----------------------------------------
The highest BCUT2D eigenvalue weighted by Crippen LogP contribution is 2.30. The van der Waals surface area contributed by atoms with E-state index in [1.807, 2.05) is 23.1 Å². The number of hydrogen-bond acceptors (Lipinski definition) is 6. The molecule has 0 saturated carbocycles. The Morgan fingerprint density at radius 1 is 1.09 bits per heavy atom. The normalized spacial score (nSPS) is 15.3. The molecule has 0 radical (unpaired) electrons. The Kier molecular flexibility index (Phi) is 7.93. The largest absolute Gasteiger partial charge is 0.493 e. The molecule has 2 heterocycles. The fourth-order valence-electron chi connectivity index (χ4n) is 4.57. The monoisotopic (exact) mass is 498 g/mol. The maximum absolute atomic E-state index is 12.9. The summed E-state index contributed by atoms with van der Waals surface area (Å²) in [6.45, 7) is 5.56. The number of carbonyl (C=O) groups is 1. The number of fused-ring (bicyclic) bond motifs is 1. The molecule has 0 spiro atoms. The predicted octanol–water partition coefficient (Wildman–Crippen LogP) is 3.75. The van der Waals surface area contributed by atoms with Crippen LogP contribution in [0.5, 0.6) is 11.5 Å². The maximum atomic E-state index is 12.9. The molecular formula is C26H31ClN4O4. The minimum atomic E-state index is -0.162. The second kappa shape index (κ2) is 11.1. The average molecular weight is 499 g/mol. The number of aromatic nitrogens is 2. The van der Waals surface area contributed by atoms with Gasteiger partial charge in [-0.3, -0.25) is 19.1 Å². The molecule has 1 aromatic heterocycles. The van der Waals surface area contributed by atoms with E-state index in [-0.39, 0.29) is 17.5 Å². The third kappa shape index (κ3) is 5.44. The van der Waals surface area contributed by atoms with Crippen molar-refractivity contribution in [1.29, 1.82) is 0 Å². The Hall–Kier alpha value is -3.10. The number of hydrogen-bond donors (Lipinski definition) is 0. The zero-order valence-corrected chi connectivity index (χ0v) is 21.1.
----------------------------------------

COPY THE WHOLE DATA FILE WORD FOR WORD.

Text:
The highest BCUT2D eigenvalue weighted by Crippen LogP contribution is 2.30. The van der Waals surface area contributed by atoms with E-state index in [1.807, 2.05) is 23.1 Å². The number of hydrogen-bond acceptors (Lipinski definition) is 6. The molecule has 0 saturated carbocycles. The Morgan fingerprint density at radius 1 is 1.09 bits per heavy atom. The normalized spacial score (nSPS) is 15.3. The molecule has 0 radical (unpaired) electrons. The Kier molecular flexibility index (Phi) is 7.93. The largest absolute Gasteiger partial charge is 0.493 e. The molecule has 2 heterocycles. The fourth-order valence-electron chi connectivity index (χ4n) is 4.57. The monoisotopic (exact) mass is 498 g/mol. The maximum absolute atomic E-state index is 12.9. The summed E-state index contributed by atoms with van der Waals surface area (Å²) in [6.45, 7) is 5.56. The number of carbonyl (C=O) groups is 1. The number of fused-ring (bicyclic) bond motifs is 1. The molecule has 0 spiro atoms. The predicted octanol–water partition coefficient (Wildman–Crippen LogP) is 3.75. The van der Waals surface area contributed by atoms with Crippen LogP contribution in [0.5, 0.6) is 11.5 Å². The maximum atomic E-state index is 12.9. The molecular formula is C26H31ClN4O4. The minimum atomic E-state index is -0.162. The second kappa shape index (κ2) is 11.1. The average molecular weight is 499 g/mol. The number of aromatic nitrogens is 2. The van der Waals surface area contributed by atoms with Gasteiger partial charge in [-0.3, -0.25) is 19.1 Å². The molecule has 1 aromatic heterocycles. The van der Waals surface area contributed by atoms with E-state index in [-0.39, 0.29) is 17.5 Å². The third kappa shape index (κ3) is 5.44. The van der Waals surface area contributed by atoms with Crippen molar-refractivity contribution in [1.29, 1.82) is 0 Å². The Hall–Kier alpha value is -3.10. The number of hydrogen-bond donors (Lipinski definition) is 0. The zero-order valence-corrected chi connectivity index (χ0v) is 21.1.